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Exclusive: Senate Democrats want the USPS to explain how it’s going to handle vote-by-mail in November

The USPS is poised to play a pivotal role in making sure ballots are delivered on time — and counted — this fall.

Senators Speak To Media After Weekly Policy Luncheons
Senate Minority Leader Chuck Schumer (D-NY) listens at a news conference following the Democrats’ weekly policy luncheon at the Capitol on June 23, 2020, in Washington, DC.
Alex Wong/Getty Images
Li Zhou is a politics reporter at Vox, where she covers Congress and elections. Previously, she was a tech policy reporter at Politico and an editorial fellow at the Atlantic.

Senate Democrats, in a letter, urged the US Postal Service to explain how it plans to handle the influx of ballots it’s expected to field as millions of people vote by mail this fall.

The letter, which was exclusively provided to Vox, calls on USPS to brief Congress on its plans for processing a staggering number of ballots and preventing voter disenfranchisement.

“While problems with vote-by-mail can result from a variety of factors, staffing shortages and delays at Postal Service processing facilities during the COVID-19 pandemic may lead to delays that harm the use of election mail,” writes Senate Minority Leader Chuck Schumer, alongside several other Democrats. “If mail ballots arrive late and are uncounted, some voters may be disenfranchised.”

This letter follows a report from the Washington Post, which uncovered an internal USPS memo mulling plans that could slow delivery services as a way to address higher costs. “If the plants run late, they will keep the mail for the next day,” one line in the memo reads.

Such delays could have a significant impact on the election both when it comes to making sure mail-in ballot forms reach voters in time, and ensuring that those same ballots reach election authorities ahead of specific deadlines so they’re counted. In the Florida primary, for example, more than 18,000 ballots were not counted because they arrived after the state’s deadline, an issue that many voters may encounter in November if the postal system gets overwhelmed. A study by the Milwaukee Journal Sentinel also found that hundreds of absentee ballots never made it to voters during Wisconsin’s primary, partly due to mail delivery problems.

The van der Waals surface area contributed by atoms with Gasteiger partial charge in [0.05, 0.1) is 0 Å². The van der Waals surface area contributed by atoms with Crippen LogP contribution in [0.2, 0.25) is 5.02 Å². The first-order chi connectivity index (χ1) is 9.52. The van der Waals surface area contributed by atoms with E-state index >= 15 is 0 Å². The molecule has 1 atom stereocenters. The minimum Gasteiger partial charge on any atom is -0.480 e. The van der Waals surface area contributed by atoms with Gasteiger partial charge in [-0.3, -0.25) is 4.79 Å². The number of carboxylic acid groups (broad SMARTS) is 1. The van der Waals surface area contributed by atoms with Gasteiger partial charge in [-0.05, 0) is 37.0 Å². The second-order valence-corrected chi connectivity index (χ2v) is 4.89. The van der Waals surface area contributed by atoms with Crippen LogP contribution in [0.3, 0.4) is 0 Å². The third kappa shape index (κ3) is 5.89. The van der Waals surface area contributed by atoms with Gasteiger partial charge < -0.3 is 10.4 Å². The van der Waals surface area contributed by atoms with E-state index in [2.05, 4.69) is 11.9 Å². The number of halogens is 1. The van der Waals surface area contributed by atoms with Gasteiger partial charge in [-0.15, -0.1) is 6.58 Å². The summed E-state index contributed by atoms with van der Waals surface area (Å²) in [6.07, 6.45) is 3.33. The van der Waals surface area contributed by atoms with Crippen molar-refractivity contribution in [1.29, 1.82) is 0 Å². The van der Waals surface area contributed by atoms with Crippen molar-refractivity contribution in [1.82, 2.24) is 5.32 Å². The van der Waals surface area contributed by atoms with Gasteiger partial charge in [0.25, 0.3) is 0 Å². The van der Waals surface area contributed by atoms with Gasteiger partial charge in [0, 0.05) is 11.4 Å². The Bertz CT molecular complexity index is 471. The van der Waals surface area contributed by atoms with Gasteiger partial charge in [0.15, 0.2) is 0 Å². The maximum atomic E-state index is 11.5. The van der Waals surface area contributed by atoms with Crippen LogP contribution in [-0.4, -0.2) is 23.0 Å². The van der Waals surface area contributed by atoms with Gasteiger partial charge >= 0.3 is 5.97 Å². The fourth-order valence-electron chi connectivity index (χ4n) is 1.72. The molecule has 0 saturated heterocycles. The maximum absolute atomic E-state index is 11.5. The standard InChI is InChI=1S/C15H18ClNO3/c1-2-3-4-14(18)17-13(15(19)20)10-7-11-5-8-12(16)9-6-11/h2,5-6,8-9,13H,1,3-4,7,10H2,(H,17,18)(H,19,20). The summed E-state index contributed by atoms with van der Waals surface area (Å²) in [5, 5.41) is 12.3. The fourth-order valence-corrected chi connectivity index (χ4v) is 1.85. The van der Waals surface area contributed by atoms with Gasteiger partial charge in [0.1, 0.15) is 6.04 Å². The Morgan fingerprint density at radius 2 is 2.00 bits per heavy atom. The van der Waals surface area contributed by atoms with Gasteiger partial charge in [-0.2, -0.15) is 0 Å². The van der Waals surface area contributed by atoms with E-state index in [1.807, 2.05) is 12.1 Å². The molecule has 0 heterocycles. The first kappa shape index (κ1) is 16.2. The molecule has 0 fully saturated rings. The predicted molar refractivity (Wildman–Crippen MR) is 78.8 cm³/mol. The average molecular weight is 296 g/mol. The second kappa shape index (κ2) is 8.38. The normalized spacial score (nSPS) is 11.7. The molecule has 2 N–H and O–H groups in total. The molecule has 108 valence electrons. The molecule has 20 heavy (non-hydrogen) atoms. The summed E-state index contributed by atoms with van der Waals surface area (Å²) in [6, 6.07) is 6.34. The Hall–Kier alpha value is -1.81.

This specific issue takes on new urgency this year as a historic number of voters are expected to use mail-in ballots to participate in the electoral process given the public health risks posed by the Covid-19 pandemic. During the Pennsylvania primary, for example, 1.5 million voters used mail-in ballots, compared to 80,000 who did in 2018, Democrats note. And if numbers for the general election hold or surpass that of 2016, at least 130 million people are estimated to vote overall, guaranteeing a huge wave of mail-in voting as health concerns about physical polling places persist.

Democrats want more details on staffing and timing

Among the key questions Democrats have for USPS: They’d like more information on the number of staff USPS is putting in place to coordinate mail-in ballot logistics, and they’re interested in how USPS would be able to keep up the pace of processing ballots if one of its locations suffers a coronavirus outbreak.

One of the unknowns concerning mail-in ballots is how long it will take states to receive and tally up the votes, a delay that could mean the final outcome won’t be clear for a week or even longer. Ensuring that ballots are delivered expediently is a central purview of the USPS, particularly because there are strict deadlines for when mail-in votes can be received in order to be counted.

Voting rights experts, including at the Brennan Center, have argued that some of these deadlines should be relaxed in November to enable as many people to participate in the process as possible — and to make up for possible USPS snafus. “Mail-in ballot receipt deadlines should be extended to account for delays in U.S. Mail, ballot drop box retrieval, or other administrative processing delays caused by Covid-19,” the Brennan Center’s Wendy Weiser and Max Feldman write.

As this week’s letter indicates, lawmakers still have questions about whether USPS is equipped to take on the central role it will play this fall.

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